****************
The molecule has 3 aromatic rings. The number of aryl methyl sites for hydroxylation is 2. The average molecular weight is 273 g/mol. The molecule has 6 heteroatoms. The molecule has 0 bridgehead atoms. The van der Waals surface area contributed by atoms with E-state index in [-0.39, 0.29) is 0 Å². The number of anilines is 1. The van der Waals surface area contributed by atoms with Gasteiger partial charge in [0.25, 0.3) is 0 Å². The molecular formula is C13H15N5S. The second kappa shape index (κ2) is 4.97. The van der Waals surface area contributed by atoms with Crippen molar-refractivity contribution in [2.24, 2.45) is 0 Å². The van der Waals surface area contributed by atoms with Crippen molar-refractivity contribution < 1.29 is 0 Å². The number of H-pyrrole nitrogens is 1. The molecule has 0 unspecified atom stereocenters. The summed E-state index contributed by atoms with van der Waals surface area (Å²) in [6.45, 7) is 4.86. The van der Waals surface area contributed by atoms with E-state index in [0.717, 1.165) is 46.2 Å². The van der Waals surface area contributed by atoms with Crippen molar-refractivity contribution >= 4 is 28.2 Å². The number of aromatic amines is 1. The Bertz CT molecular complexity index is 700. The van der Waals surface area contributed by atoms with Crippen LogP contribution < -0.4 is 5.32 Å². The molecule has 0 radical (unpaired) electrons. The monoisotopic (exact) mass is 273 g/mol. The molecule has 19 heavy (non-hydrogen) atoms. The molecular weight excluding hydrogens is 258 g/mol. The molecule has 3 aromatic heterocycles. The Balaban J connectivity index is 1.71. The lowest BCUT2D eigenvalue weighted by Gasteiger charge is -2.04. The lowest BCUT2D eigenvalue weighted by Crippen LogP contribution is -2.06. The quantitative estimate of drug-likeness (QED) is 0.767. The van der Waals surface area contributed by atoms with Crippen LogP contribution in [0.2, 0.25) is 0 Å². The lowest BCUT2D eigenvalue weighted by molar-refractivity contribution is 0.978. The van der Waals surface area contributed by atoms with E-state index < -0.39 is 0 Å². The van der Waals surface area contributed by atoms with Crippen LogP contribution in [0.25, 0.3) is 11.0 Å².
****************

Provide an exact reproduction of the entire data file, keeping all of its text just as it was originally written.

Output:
The molecule has 3 aromatic rings. The number of aryl methyl sites for hydroxylation is 2. The average molecular weight is 273 g/mol. The molecule has 6 heteroatoms. The molecule has 0 bridgehead atoms. The van der Waals surface area contributed by atoms with E-state index in [-0.39, 0.29) is 0 Å². The number of anilines is 1. The van der Waals surface area contributed by atoms with Gasteiger partial charge in [0.25, 0.3) is 0 Å². The molecular formula is C13H15N5S. The second kappa shape index (κ2) is 4.97. The van der Waals surface area contributed by atoms with Crippen molar-refractivity contribution in [2.24, 2.45) is 0 Å². The van der Waals surface area contributed by atoms with Crippen molar-refractivity contribution < 1.29 is 0 Å². The number of H-pyrrole nitrogens is 1. The molecule has 0 unspecified atom stereocenters. The summed E-state index contributed by atoms with van der Waals surface area (Å²) in [6.45, 7) is 4.86. The van der Waals surface area contributed by atoms with E-state index in [0.717, 1.165) is 46.2 Å². The van der Waals surface area contributed by atoms with Crippen molar-refractivity contribution >= 4 is 28.2 Å². The number of aromatic amines is 1. The Bertz CT molecular complexity index is 700. The van der Waals surface area contributed by atoms with Crippen LogP contribution < -0.4 is 5.32 Å². The molecule has 0 radical (unpaired) electrons. The monoisotopic (exact) mass is 273 g/mol. The molecule has 19 heavy (non-hydrogen) atoms. The molecular weight excluding hydrogens is 258 g/mol. The molecule has 3 aromatic heterocycles. The Balaban J connectivity index is 1.71. The lowest BCUT2D eigenvalue weighted by Gasteiger charge is -2.04. The lowest BCUT2D eigenvalue weighted by Crippen LogP contribution is -2.06. The quantitative estimate of drug-likeness (QED) is 0.767. The van der Waals surface area contributed by atoms with Crippen LogP contribution in [0.2, 0.25) is 0 Å². The lowest BCUT2D eigenvalue weighted by molar-refractivity contribution is 0.978. The van der Waals surface area contributed by atoms with E-state index < -0.39 is 0 Å². The van der Waals surface area contributed by atoms with Crippen LogP contribution in [0.25, 0.3) is 11.0 Å².